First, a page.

Crush v. Doink the Clown
Crush attacks on the floor and sends the clown into the post, and they head in for some angry choking from Crush. Randy notes that “Crush is all over Doink like melting butter”. Can we have a drug test for Savage, please? And also a drug test for whoever though that orange, yellow and purple tights would be a good idea for Crush? Crush pounds away and gets a standing neckbreaker, then snaps the neck on the top rope. Crush pounds away on the apron, but Doink retorts with his own necksnap and comes off the top with a series of forearms to put him down. Piledriver follows and Crush bails to escape, but Doink hauls him back in. He goes up and we get my least favorite spot, as Doink goes up and lands on Crush’s foot, and Crush powerslams him to make the comeback. Clothesline puts Doink on the floor, and Doink tries to hide under the ring. Crush pulls him back into the ring for a press slam and tries to finish, but Doink nails the ref and goes under the ring again. Crush hauls him back in again and applies the head-vice, but GatorDoink hits him from behind with the fake arm and Doink gets the pin at 8:27.
Razor Ramon v. Bob Backlund
The crowd is clearly cheering for Razor, which I also noticed on the Poughkeepsie RAW as well, so the writing was on the wall there. Backlund evades him to start, but Ramon catches him and beats him down, then stomps away. Bob comes back with a hiptoss out of the corner, but misses a dropkick and comes back with a butterfly suplex instead. He follows with an atomic drop and then slingshots Ramon in from the apron, but Ramon cradles for the pin at 3:40. Big pop for that.
WWF World tag team titles: Money Inc. v. Hulk Hogan & Brutus Beefcake
Hogan is of course sporting a black eye here, and we’ve covered that enough for one lifetime. Beefcake’s ridiculous protective mask looks like a rejected Kyle Raynor Green Lantern design. Dibiase starts with Beefcake and elbows him down, but he comes off the top and hurts his hand when he hits Beefcake’s mask. Dibiase rams Beefcake into the turnbuckle and that has no effect either, and the faces take over on Dibiase. Hogan slugs away in the corner and clotheslines him, and Beefcake comes in for a slam. The faces pinball Dibiase in the corner and Hulk clotheslines him out, and it’s more of the same for IRS. The champs decide to take a walk, but they do the silly thing where the ref threatens to switch the titles if they walk out. So they head back in and Dibiase gets a cheapshot on Hulk and chokes away, then gets the Million Dollar Dream. Hulk basically sells it like a chinlock as Savage goes into his insane bit about how “they’re hanging from the rafters…if there were rafters…but there’s not, there’s columns, and they’re hanging from them.” OK then. Beefcake breaks up the sleeper with one of his own, and that leaves both Dibiase and Hogan out for the double count. Hulk recovers first and it’s hot tag Beefcake. High knee for IRS and Dibiase goes out via an atomic drop, but he hits Beefcake with the briefcase and IRS drops an elbow to take over again. Really? Wasn’t 15 minutes long enough for this shitty match? Dibiase tries to get the mask off and succeeds, and they go to work on his face now. Now, they already said that Beefcake was at 100% and didn’t sustain any damage from the previous attack, so I’m not sure where the suspense is supposed to be coming from. Beefer comes back and puts IRS in the sleeper, and the ref gets wiped out as a result. Now, the ref is unconscious, why would Hogan bother waiting for the tag? Hulk gets the tag, puts them down with the mask, and both faces make the cover, but the ref revives and calls for the DQ at 18:48, giving Money Inc. the win. Just an awful, awful finish to an incredibly boring match. Beefcake in particular looked out of sync and terrible.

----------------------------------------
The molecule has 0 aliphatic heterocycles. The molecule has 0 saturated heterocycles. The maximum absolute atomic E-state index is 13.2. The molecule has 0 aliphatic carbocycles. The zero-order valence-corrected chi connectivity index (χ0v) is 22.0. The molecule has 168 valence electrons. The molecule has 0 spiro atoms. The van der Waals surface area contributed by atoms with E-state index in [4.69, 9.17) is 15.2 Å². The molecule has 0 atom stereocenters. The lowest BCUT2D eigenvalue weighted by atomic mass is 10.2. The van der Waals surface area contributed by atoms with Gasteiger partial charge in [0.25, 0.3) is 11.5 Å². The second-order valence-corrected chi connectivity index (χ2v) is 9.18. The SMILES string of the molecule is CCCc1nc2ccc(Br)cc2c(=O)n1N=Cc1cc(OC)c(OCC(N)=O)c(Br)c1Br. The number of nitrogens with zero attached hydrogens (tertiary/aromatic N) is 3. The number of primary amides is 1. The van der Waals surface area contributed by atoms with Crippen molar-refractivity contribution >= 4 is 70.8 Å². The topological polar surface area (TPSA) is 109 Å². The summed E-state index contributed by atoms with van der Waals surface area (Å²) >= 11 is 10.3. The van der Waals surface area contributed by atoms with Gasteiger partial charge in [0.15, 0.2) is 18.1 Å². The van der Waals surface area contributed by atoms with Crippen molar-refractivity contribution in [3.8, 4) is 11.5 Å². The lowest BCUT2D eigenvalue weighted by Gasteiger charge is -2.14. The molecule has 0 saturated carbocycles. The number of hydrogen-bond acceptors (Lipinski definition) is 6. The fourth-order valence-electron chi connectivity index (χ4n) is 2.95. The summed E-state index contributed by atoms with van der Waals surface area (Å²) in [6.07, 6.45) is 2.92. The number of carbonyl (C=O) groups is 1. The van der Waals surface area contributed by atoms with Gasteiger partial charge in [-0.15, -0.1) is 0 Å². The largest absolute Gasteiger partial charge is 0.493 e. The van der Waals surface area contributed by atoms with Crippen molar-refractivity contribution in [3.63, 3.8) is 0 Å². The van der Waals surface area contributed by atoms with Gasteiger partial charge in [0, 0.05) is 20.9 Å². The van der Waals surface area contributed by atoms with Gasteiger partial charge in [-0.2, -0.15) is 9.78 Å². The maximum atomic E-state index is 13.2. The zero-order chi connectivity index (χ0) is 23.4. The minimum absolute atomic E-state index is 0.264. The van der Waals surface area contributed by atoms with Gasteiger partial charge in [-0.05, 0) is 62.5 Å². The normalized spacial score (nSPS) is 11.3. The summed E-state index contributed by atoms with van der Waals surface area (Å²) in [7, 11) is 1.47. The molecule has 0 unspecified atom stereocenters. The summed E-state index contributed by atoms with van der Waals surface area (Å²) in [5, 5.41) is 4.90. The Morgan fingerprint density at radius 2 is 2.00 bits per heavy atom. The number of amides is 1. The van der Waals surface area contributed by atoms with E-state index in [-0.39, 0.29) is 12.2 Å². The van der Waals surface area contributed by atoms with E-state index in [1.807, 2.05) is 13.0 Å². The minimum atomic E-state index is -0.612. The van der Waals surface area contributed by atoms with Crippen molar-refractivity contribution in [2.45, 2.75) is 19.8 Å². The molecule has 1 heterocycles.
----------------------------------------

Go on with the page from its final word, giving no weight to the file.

And Hulk Hogan has been a wrestler for HOW long and still celebrates with the title belts when JIMMY HART makes the count? Are they supposed to be retarded? This one, at the time, was setting off huge alarm bells in my head because why would Hogan make his big comeback and then lose? Anyway, they do their posing (despite losing) and then Hogan breaks into Dibiase’s personal property, the briefcase, and throws his money into the crowd. Years later, Linda would do the same thing to him. Probably not even metaphorically, she probably made him fill a briefcase full of money and then gave it away to a crowd of people while he watched.
Mr. Perfect v. Lex Luger